The U.S. EPA yesterday released its final plan for the cleanup of Quendall Terminals in Renton, a former creosote manufacturing plant and oil storage facility along Lake Washington, where for decades creosote, coal tar, and other hazardous chemicals accumulated on the land, in groundwater, and in lake sediments.
EPA divided the site into two “operable units”: OU-1 for the upland portion of the site and OU-2 for the lakebed portion just offshore. The agency estimates that cleanup of OU-1 will cost approximately $66 million and OU-2 will cost $40 million. Both estimates include the cost of monitoring the effectiveness of the remedy for 100 years.
The Quendall Terminals site was placed on the Administrator’s Emphasis List of Superfund sites slated for “immediate, intense attention” by the Administrator and leadership in December 2017 due to the site’s exceptional potential for expedited cleanup and redevelopment.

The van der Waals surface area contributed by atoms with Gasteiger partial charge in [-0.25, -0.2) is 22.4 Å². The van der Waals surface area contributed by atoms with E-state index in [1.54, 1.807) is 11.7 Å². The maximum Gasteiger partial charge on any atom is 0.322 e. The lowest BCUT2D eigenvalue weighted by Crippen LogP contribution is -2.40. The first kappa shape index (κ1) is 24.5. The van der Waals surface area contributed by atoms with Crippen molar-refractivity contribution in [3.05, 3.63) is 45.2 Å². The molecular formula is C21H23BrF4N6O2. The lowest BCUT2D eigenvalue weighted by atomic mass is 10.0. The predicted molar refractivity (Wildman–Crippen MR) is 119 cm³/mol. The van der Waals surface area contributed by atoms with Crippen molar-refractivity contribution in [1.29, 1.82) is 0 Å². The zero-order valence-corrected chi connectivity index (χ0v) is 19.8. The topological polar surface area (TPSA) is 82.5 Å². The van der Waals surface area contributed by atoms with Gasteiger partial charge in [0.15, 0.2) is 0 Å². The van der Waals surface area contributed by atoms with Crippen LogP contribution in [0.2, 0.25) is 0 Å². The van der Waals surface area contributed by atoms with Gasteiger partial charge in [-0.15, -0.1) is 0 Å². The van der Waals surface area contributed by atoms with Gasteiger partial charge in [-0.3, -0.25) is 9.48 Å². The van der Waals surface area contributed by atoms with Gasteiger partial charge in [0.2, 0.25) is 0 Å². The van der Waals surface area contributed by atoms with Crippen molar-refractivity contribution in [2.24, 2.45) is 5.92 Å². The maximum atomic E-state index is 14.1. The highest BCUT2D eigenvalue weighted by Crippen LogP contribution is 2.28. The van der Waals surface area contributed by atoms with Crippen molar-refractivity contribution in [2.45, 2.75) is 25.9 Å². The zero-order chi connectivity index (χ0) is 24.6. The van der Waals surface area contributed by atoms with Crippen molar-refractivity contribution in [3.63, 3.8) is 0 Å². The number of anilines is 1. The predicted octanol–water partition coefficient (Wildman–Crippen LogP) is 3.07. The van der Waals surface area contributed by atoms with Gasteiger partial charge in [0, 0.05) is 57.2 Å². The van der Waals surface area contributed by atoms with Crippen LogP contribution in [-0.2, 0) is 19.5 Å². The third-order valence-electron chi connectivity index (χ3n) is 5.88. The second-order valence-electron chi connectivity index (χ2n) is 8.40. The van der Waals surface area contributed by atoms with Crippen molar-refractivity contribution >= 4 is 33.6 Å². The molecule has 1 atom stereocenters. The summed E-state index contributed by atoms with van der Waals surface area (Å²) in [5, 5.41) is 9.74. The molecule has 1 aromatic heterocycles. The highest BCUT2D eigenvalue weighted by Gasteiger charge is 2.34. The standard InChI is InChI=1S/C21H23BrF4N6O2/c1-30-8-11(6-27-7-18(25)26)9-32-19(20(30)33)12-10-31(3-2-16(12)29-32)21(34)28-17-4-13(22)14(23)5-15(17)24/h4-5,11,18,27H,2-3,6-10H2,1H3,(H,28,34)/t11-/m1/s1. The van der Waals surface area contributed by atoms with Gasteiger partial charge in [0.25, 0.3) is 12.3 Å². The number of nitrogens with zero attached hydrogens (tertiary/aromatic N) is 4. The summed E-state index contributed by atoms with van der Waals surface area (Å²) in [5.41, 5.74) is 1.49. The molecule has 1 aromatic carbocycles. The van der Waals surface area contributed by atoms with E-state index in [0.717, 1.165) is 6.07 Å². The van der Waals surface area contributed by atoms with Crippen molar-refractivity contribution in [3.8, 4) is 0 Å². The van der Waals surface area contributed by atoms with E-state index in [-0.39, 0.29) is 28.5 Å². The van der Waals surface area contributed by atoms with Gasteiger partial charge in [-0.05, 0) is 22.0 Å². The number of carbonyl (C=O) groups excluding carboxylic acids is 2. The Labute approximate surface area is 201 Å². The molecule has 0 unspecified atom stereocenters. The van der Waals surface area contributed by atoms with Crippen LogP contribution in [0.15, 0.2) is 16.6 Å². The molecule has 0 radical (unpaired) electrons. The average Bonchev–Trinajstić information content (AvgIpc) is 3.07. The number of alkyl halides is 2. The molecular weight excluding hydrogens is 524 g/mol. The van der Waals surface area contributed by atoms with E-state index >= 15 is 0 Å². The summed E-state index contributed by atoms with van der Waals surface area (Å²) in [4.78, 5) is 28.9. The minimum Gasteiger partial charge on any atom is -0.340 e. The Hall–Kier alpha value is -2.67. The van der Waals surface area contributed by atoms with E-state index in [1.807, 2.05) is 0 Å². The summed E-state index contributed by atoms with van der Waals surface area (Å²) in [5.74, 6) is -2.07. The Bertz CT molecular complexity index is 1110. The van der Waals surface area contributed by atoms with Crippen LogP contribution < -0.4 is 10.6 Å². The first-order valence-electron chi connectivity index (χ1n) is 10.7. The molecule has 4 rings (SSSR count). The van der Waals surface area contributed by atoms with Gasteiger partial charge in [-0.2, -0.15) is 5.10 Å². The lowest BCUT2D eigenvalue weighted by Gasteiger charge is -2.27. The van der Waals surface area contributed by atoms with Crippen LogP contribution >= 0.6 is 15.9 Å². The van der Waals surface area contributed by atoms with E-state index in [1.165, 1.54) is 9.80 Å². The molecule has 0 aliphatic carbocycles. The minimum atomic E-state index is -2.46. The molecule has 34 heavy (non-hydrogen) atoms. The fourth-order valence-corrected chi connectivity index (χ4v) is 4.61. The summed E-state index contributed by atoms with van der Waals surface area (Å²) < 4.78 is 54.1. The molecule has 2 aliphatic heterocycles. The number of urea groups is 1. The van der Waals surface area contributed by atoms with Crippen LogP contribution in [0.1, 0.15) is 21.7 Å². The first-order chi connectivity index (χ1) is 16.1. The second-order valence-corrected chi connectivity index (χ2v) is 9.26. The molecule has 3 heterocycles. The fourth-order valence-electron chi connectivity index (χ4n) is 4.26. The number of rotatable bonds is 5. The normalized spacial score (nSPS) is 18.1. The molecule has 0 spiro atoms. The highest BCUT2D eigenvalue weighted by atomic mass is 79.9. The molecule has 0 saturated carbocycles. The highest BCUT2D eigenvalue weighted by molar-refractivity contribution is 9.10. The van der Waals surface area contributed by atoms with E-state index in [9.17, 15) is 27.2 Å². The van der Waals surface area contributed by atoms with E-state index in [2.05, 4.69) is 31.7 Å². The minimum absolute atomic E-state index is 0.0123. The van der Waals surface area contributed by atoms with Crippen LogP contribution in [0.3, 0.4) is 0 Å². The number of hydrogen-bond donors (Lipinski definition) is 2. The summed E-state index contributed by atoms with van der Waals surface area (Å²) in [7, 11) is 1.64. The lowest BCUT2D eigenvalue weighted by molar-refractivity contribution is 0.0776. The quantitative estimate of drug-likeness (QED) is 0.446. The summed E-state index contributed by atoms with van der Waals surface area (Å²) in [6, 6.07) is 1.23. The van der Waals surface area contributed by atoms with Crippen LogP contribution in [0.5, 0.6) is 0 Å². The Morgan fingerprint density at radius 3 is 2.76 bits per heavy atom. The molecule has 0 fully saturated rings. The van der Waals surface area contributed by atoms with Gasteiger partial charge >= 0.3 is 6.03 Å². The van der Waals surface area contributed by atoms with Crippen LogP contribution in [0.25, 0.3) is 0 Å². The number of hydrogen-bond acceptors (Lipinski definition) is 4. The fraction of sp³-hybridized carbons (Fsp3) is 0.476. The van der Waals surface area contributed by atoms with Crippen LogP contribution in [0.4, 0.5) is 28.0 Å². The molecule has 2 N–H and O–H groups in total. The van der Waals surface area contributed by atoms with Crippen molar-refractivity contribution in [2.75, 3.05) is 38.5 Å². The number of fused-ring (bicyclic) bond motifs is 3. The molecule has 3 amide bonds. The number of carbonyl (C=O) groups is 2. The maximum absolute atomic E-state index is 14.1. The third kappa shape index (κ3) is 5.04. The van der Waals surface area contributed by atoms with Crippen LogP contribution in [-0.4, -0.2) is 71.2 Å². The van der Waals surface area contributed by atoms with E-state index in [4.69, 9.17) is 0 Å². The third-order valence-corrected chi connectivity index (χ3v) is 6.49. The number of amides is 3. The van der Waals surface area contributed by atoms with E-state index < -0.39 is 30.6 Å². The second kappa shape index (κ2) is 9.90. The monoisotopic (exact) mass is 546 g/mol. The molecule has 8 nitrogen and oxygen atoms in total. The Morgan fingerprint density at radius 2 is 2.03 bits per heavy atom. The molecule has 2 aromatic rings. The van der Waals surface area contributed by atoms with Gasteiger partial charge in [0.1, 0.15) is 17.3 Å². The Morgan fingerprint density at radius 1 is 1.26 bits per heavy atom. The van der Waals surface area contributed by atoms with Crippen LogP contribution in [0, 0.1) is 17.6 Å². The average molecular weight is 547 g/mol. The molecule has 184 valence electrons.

The EPA will deal with the contamination in the lakebed sediments of OU-2 by:
- Dredging and disposing offsite sediment containing high levels of creosote and coal tars;
- Capping areas with upwelling of contaminated groundwater;
- Enhanced natural recovery, which includes adding clean sand to speed up the cleanup in natural recovery areas.
“We’re excited to move forward on this long overdue cleanup,” said Chris Hladick, EPA’s Regional Administrator for Region 10. “Sitting along the Lake Washington shore, Quendall is a potential gem, and thus one of the many places across the country where the Superfund Task Force’s work has made a significant difference.”
“Over the last three years we’ve been able to focus on Quendall to both speed the cleanup and maximize the area available for redevelopment,” continued Hladick. “This is a great day.”